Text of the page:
Scuola Grande di San Rocco Venice
One of the "Grandi Scuole" of Venice created by lay confraternities is that of San Rocco, which was established in 1478 and continues to this day.
A Bit of Background
The "scuole" weren't school's per se but centers operated by various lay confraternities that served as guilds for trades, artisans, merchants or charitable organizations, that chose a patron saint and also "sponsored" the dedications, festivities, processions and works done in that saint's name and honor. Some operated like trade guilds or worker's unions for foreign workers in the Republic; others were dedicated to public assistance and charitable works. Some sponsored the arts and invested in property and artwork, enriching the city with splendor. These guilds or confraternities were officially recognized by the Council of Ten of the Republic of Venice in 1467, who was happy to have them providing public assistance, good deeds and charity work in the republic. The confraternities took in donations from wealthy sponsors, and grew in prestige.
The Church and Scuola Grande di San Rocco
Established in 1478, they set about restoring and enlarging the church of San Rocco and building their headquarters next door, on land given by the adjacent Monastery of the Frari. The cornerstone of the Scuola was laid in 1515 though it would take 50 years to complete. The church became a pilgrimage site, as the corpse of San Rocco, which had been "spirited away" from Montpellier (France) was transferred to a place of honor below the monumental altar in a chapel. He is the patron saint of the plague-stricken, which was a grim reality in the Republic of those times. Those fearing the plague made pilgrimages here -and opened their wallets, helping fill the confraternity's coffers. The monumental "reliquary-altar" funerary monument done like a triumphant arch. The Church highlights paintings by Tintoretto, Giorgione, Pordenone, and others.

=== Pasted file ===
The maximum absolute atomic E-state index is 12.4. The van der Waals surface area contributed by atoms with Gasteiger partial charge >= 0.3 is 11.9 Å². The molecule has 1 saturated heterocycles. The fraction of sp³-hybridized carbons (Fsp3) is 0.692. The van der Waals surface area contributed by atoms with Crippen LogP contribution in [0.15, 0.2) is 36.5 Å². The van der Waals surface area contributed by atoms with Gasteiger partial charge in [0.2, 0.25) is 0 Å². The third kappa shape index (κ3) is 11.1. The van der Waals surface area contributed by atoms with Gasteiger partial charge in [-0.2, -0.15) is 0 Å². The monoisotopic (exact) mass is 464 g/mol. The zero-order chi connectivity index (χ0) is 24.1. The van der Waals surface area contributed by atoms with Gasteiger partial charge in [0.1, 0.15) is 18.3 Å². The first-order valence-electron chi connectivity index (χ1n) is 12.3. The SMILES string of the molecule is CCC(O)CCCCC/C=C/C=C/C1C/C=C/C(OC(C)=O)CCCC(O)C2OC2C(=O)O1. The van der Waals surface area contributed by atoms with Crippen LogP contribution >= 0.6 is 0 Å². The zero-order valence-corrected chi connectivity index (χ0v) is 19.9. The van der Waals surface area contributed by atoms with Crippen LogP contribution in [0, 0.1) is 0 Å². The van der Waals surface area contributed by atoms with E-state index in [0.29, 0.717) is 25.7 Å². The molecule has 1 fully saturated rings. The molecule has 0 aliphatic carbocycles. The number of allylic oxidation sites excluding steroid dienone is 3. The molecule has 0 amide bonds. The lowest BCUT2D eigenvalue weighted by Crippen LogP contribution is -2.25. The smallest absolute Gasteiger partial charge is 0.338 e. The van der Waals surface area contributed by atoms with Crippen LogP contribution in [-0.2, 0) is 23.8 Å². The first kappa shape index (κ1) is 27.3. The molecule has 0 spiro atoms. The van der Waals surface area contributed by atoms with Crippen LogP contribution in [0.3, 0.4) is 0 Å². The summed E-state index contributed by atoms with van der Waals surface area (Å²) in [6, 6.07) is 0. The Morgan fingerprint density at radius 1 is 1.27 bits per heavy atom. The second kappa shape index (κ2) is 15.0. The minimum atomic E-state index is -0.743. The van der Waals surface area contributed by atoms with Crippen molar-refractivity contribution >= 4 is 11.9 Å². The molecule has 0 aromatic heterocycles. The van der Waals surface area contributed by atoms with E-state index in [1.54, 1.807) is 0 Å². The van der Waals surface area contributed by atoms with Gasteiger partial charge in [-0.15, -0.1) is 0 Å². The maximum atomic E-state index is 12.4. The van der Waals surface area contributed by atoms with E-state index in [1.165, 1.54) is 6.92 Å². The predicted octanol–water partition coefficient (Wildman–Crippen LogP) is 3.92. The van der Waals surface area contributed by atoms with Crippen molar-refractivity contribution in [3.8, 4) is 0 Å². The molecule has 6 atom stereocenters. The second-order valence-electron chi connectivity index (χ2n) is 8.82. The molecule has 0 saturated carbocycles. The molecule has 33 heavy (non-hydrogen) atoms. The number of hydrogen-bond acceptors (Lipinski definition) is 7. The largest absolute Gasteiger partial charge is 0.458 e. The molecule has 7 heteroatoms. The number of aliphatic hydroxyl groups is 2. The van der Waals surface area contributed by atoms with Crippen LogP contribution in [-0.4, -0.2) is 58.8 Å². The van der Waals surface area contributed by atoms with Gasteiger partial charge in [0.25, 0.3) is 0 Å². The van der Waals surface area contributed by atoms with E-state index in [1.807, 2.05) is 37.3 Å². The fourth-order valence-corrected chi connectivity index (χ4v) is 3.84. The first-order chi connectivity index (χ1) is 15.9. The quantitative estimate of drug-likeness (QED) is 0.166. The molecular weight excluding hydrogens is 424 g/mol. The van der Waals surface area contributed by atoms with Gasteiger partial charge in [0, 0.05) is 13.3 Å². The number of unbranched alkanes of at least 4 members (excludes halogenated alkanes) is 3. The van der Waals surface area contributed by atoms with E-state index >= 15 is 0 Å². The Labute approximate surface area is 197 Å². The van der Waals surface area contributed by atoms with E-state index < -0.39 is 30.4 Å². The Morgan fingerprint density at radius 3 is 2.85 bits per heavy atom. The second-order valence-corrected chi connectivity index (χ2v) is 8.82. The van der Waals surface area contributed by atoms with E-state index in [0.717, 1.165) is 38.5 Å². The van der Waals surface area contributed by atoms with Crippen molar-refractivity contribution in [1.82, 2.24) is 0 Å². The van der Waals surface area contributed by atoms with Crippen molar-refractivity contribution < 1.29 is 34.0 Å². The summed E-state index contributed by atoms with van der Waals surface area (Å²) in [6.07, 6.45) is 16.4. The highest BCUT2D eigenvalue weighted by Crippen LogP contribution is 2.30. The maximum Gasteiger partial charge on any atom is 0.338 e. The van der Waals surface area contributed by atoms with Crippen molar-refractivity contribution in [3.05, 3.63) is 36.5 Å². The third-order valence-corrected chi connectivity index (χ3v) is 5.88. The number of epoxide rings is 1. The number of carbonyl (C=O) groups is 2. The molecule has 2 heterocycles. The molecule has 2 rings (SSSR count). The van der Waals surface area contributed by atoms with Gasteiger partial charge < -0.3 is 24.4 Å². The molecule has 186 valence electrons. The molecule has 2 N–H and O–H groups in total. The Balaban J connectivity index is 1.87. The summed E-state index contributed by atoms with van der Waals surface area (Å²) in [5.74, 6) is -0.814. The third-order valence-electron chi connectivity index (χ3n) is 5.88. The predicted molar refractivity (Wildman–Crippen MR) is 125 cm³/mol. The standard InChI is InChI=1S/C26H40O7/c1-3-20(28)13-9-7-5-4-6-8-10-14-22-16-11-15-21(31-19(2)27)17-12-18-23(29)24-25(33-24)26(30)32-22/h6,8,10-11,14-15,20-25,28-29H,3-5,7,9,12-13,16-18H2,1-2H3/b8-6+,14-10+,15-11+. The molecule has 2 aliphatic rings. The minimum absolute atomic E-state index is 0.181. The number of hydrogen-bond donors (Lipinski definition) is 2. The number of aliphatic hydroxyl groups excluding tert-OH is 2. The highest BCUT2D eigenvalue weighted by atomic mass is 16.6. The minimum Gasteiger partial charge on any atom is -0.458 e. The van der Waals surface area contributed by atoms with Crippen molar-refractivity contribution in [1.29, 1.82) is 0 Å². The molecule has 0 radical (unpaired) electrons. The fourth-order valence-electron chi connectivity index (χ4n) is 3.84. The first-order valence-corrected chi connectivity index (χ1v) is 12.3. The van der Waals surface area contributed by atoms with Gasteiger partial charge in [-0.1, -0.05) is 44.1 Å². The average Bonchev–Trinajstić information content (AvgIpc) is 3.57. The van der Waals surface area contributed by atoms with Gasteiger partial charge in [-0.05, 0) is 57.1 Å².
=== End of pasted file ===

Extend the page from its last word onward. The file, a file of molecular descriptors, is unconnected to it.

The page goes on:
Tintoretto was hired to do much of the decoration of the Scuola. The most celebrated is the Sala dell'Albergo, a grand hall with a marvelous cycle of paintings completed between 1564 and 1588 and has been referred to as Venice's version of the Sistine Chapel.
- In the Lower Hall: The Annunciation; the Adoration of the Magi; the Flight to Egypt; the Presentation at the Temple; the Slaughter of the Innocents; the Assumption of Mary (Tintoretto)
- The Upper Hall features Adam and Eve; Jacob's Ladder; Moses bringing forth water from the rock; Manna falling from heaven; Adoration of the Shepherds; Baptism; Christ's Temptation; the Multiplication of the Loaves and Fishes; Resurrection of Lazarus; the Resurrection and Ascension; the Last Supper; and more. (Tintoretto)
- The Sala Albergo allegories of the guilds including St. John's, St. Mark's, St. Theodore's, and Charity; Christ Before Pilate; Ascent to Calvary.
But it's not "only" Tintoretto; there are works by Titian, Giorgione, Tiepolo and others, that aren't to be overlooked. In fact, the grand staircase bears massive and beautiful works by Antonio Zanchi and Pietro Negri, while the small dome is painted with "Charity holding a flaming torch" by Giovanni Antonio Fiumiani.
The Scuola Grande is open from 9:30 AM til 5:30 PM daily, year-round, including holidays except Christmas Day and New Year's Day.
The Church of San Rocco is open every day, including holidays. Sunday Mass is at 11:00 AM.
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Address in Venice:
Campo San Rocco.